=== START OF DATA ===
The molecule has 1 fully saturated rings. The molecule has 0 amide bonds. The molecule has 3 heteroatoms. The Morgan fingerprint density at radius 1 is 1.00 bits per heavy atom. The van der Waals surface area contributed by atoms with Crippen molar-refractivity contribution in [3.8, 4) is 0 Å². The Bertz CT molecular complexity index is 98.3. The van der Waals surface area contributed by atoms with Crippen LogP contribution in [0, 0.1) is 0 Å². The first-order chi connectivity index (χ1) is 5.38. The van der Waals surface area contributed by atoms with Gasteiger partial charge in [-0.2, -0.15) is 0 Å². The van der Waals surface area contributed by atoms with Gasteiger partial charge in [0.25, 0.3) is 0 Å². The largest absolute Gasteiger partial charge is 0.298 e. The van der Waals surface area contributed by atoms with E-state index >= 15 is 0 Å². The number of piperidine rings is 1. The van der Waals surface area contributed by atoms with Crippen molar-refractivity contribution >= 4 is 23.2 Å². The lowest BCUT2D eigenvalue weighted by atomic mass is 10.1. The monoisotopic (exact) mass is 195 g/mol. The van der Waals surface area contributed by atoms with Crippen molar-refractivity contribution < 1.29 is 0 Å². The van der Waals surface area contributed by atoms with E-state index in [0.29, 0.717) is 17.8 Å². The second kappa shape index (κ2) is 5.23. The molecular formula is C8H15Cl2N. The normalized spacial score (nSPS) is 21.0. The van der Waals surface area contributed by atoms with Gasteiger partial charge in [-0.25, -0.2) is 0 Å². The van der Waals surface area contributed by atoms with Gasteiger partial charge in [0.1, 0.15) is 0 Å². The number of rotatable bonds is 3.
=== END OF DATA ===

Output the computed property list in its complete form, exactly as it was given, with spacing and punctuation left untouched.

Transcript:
The molecule has 1 fully saturated rings. The molecule has 0 amide bonds. The molecule has 3 heteroatoms. The Morgan fingerprint density at radius 1 is 1.00 bits per heavy atom. The van der Waals surface area contributed by atoms with Crippen molar-refractivity contribution in [3.8, 4) is 0 Å². The Bertz CT molecular complexity index is 98.3. The van der Waals surface area contributed by atoms with Crippen LogP contribution in [0, 0.1) is 0 Å². The first-order chi connectivity index (χ1) is 5.38. The van der Waals surface area contributed by atoms with Gasteiger partial charge in [-0.2, -0.15) is 0 Å². The van der Waals surface area contributed by atoms with Gasteiger partial charge in [0.25, 0.3) is 0 Å². The largest absolute Gasteiger partial charge is 0.298 e. The van der Waals surface area contributed by atoms with E-state index >= 15 is 0 Å². The number of piperidine rings is 1. The van der Waals surface area contributed by atoms with Crippen molar-refractivity contribution >= 4 is 23.2 Å². The lowest BCUT2D eigenvalue weighted by atomic mass is 10.1. The monoisotopic (exact) mass is 195 g/mol. The van der Waals surface area contributed by atoms with Crippen molar-refractivity contribution < 1.29 is 0 Å². The van der Waals surface area contributed by atoms with E-state index in [0.29, 0.717) is 17.8 Å². The second kappa shape index (κ2) is 5.23. The molecular formula is C8H15Cl2N. The normalized spacial score (nSPS) is 21.0. The van der Waals surface area contributed by atoms with Gasteiger partial charge in [-0.25, -0.2) is 0 Å². The van der Waals surface area contributed by atoms with Gasteiger partial charge in [0.1, 0.15) is 0 Å². The number of rotatable bonds is 3.